|One of the great virtues of liberal democracy is its relative stability, which can be sustained only by commitment to the rule of law and the
institutions that carry it out. Reliance on police and courts, however, risks distancing governance from the governed in ways that defeat the core aims of
democracy, especially in societies that have only recently embraced it. This dilemma is fundamental to the question of how much can be expected of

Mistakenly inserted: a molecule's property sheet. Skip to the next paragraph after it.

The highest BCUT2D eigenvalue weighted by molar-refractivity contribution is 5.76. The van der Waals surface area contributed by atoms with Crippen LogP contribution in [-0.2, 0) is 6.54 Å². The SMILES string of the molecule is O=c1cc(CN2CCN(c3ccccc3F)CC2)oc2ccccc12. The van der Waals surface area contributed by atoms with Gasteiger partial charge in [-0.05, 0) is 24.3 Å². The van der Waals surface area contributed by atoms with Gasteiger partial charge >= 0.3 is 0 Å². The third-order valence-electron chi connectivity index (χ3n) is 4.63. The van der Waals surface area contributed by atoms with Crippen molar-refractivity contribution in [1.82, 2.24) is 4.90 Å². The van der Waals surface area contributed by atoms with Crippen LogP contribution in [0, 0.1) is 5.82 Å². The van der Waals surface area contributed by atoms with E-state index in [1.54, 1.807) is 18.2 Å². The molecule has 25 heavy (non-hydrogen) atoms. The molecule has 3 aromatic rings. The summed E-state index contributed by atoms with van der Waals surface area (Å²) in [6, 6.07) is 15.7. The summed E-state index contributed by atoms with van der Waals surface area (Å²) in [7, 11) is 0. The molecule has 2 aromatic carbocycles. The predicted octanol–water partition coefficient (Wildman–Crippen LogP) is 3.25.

criminal justice systems in countries making the transition from authoritarian rule to democracy. This paper will present a sequential model for contributions that criminal justice institutions can make to deepening democracy in transitional countries. While several countries will be discussed, the primary focus will be on post-apartheid South Africa.
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